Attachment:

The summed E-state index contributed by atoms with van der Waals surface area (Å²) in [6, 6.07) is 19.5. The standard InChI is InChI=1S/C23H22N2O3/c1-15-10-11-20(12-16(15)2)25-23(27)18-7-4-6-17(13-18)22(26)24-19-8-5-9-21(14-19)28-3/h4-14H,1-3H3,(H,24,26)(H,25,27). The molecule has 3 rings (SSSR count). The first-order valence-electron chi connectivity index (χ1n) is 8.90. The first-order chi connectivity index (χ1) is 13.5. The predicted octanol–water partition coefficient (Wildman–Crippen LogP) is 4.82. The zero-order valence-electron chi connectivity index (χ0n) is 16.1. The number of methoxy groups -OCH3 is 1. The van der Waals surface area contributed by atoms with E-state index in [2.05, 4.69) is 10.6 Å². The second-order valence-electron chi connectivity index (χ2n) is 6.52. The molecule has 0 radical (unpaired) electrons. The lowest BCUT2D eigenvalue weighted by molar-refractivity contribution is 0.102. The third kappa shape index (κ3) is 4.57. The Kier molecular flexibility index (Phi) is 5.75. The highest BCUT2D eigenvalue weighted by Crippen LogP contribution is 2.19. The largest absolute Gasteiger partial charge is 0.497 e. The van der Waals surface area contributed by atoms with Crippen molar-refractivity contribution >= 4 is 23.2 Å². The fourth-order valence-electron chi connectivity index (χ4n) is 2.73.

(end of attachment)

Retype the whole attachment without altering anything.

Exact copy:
The summed E-state index contributed by atoms with van der Waals surface area (Å²) in [6, 6.07) is 19.5. The standard InChI is InChI=1S/C23H22N2O3/c1-15-10-11-20(12-16(15)2)25-23(27)18-7-4-6-17(13-18)22(26)24-19-8-5-9-21(14-19)28-3/h4-14H,1-3H3,(H,24,26)(H,25,27). The molecule has 3 rings (SSSR count). The first-order valence-electron chi connectivity index (χ1n) is 8.90. The first-order chi connectivity index (χ1) is 13.5. The predicted octanol–water partition coefficient (Wildman–Crippen LogP) is 4.82. The zero-order valence-electron chi connectivity index (χ0n) is 16.1. The number of methoxy groups -OCH3 is 1. The van der Waals surface area contributed by atoms with E-state index in [2.05, 4.69) is 10.6 Å². The second-order valence-electron chi connectivity index (χ2n) is 6.52. The molecule has 0 radical (unpaired) electrons. The lowest BCUT2D eigenvalue weighted by molar-refractivity contribution is 0.102. The third kappa shape index (κ3) is 4.57. The Kier molecular flexibility index (Phi) is 5.75. The highest BCUT2D eigenvalue weighted by Crippen LogP contribution is 2.19. The largest absolute Gasteiger partial charge is 0.497 e. The van der Waals surface area contributed by atoms with Crippen molar-refractivity contribution >= 4 is 23.2 Å². The fourth-order valence-electron chi connectivity index (χ4n) is 2.73.